Peterson ready to put injuries, flags behind him
TEMPE, Ariz. — Patrick Peterson suspected he leads the NFL in penalties. Reporters on Wednesday confirmed it for him.
"Thank you," Peterson said with mock gratitude.
Former Cardinals defensive coordinator Ray Horton used to say officials needed to adjust to Peterson’s physical style because he’s very talented. Peterson this season has learned the hard way it is he who must adjust. He has been called for nine penalties, including one that was declined.
Officials have put an emphasis on eliminating downfield contact from defenders on receivers, leading to a rise in defensive holding and pass interference penalties. Peterson was flagged twice more against the Cowboys on Sunday.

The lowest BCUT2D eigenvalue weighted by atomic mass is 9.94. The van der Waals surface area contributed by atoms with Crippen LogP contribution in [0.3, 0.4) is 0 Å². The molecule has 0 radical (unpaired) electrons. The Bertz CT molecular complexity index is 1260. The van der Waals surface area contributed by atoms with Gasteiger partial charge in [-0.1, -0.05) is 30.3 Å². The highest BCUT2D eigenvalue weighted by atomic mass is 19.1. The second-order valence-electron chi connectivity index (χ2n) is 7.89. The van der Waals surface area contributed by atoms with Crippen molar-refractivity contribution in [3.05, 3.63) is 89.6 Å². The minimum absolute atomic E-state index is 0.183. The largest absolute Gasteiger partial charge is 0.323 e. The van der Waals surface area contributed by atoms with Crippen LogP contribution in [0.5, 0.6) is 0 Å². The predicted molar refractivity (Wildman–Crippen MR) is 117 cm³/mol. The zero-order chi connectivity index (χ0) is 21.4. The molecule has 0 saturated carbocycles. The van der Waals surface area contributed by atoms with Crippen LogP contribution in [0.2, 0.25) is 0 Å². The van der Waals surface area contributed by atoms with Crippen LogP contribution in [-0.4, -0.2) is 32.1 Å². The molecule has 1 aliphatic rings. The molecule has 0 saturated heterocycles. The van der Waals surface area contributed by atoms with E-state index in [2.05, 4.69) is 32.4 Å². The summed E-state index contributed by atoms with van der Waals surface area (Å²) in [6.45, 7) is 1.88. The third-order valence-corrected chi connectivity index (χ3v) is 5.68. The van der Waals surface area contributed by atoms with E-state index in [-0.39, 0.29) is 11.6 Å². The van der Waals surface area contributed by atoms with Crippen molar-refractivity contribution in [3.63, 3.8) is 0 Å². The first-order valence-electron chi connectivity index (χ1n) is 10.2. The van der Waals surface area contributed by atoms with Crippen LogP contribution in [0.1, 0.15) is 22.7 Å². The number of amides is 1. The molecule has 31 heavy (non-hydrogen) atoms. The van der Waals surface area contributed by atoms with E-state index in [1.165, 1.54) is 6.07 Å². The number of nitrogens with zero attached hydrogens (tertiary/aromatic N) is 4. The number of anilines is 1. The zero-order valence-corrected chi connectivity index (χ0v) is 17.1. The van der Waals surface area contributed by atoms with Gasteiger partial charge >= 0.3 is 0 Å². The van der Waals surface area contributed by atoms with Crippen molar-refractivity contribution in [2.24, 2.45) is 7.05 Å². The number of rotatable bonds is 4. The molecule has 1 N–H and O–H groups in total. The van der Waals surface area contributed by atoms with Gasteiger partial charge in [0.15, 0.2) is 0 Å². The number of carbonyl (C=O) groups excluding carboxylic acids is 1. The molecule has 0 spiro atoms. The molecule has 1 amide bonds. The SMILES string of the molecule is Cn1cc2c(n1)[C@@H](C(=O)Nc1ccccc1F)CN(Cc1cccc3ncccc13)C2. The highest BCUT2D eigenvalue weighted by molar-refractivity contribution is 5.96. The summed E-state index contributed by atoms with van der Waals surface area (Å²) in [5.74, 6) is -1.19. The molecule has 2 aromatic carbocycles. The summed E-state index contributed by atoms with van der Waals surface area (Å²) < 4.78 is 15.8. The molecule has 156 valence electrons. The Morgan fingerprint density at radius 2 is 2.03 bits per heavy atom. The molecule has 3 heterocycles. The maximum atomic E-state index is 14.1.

"The refs are just doing their job," Peterson said. "As a cornerback, I have to play within the rules."
Peterson still feels the first penalty was on an uncatchable ball, but he acknowledged he wrapped up his man. On the second, he felt he was fouled more than the receiver on an illegal hands to the face call.
"They always tend to call the defensive guy vs. the offensive guy," he said. "At the end of the day, I still have to go out there and play football. I can’t be thinking about if the refs are going to throw the flag."
Peterson before Sunday’s game vowed it would be a springboard for the rest of his season. He held Dallas receiver Dez Bryant to two catches for 15 yards and a touchdown after the game was decided.
An ankle injury and a concussion hampered Paterson this season as he tries to live up to a recently signed five-year, $70-million extension, which made him the highest paid cornerback in the NFL. Coach Bruce Arians said Monday that Peterson has also been dealing with some health issues nobody knows about. But Peterson believes the Dallas game was indeed a turning point and pronounced himself 100 percent healthy and ready to go.
"It’s only going to get better from here," he said.